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J Allergy Clin Immunol. 1990 Oct;86(4 Pt 2):628-32.

The role of histamine in allergic rhinitis.

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Johns Hopkins University School of Medicine, Baltimore, MD.


Studies using nasal provocation followed by nasal lavage have demonstrated that histamine plays an important role in the mediation of allergic rhinitis but not of rhinovirus infection. The response to antigen challenge is often biphasic. During the early response, increases in histamine levels appear to be associated with activation of mast cells. In a subset of persons who exhibit an additional late response, however, the rise in histamine is concomitant with an increase in the number of basophils. Further evidence of the role of histamine in allergic rhinitis has emerged from nasal provocation experiments involving pretreatment with a variety of drugs known to antagonize or affect release of histamine. Nasal provocation with histamine causes sneezing, itching, rhinorrhea, and nasal congestion. Most H1 antihistamines have been found to inhibit sneezing and to lessen the increase in vascular permeability, but they do not affect histamine release. The H1 antihistamine terfenadine, however, inhibits histamine release during the early response; effects on late response remain unknown. Prednisone decreases histamine levels during the late, but not the early, response. One-week pretreatment with topical steroids, on the other hand, affects both the early and the late response.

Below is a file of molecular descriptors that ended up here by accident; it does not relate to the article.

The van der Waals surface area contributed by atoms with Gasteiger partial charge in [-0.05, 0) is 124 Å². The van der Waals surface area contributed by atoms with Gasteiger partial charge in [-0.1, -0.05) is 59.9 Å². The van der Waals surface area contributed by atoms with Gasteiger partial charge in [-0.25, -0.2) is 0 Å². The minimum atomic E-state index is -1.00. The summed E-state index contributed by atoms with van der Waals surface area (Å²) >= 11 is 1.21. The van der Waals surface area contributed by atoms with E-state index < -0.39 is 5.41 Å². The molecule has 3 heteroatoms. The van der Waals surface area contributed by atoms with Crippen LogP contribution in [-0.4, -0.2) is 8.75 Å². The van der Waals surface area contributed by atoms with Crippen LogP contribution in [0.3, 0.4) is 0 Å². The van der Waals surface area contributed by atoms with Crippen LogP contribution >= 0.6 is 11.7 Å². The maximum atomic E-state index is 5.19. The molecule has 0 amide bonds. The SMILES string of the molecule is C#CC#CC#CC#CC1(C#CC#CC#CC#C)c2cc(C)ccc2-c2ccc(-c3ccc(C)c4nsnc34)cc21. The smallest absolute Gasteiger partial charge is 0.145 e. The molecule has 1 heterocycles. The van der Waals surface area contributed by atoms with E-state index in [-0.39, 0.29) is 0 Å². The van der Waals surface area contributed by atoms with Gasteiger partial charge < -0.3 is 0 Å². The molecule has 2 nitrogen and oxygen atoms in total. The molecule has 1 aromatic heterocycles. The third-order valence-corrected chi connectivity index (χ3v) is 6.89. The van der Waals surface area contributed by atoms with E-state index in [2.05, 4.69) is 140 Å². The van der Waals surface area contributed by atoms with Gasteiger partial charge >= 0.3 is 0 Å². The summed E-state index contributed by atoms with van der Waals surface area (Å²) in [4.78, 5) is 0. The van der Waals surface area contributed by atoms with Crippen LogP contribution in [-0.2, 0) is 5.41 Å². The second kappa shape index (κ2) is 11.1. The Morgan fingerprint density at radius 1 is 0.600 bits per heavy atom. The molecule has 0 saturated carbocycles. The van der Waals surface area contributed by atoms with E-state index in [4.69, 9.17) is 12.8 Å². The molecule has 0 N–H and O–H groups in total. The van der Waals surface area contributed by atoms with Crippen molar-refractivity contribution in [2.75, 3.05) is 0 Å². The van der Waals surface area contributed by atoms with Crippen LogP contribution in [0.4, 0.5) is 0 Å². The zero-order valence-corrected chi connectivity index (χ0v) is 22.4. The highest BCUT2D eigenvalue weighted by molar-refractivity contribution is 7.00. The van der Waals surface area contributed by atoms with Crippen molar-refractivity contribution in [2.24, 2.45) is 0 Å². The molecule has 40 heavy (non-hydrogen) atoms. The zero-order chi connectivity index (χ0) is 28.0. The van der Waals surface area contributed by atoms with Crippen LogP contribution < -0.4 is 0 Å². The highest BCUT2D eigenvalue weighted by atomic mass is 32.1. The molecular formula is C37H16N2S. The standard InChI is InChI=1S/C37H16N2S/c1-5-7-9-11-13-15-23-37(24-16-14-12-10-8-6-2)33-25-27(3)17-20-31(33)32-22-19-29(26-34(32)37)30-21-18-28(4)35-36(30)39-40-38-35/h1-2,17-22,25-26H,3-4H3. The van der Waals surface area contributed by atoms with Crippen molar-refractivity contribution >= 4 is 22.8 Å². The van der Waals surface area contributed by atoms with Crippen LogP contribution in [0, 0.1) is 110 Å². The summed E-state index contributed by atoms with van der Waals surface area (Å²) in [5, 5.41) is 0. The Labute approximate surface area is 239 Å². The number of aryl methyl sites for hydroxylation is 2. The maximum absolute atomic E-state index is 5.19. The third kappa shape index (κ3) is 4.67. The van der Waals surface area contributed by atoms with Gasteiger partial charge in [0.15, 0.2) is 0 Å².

[Indexed for MEDLINE]

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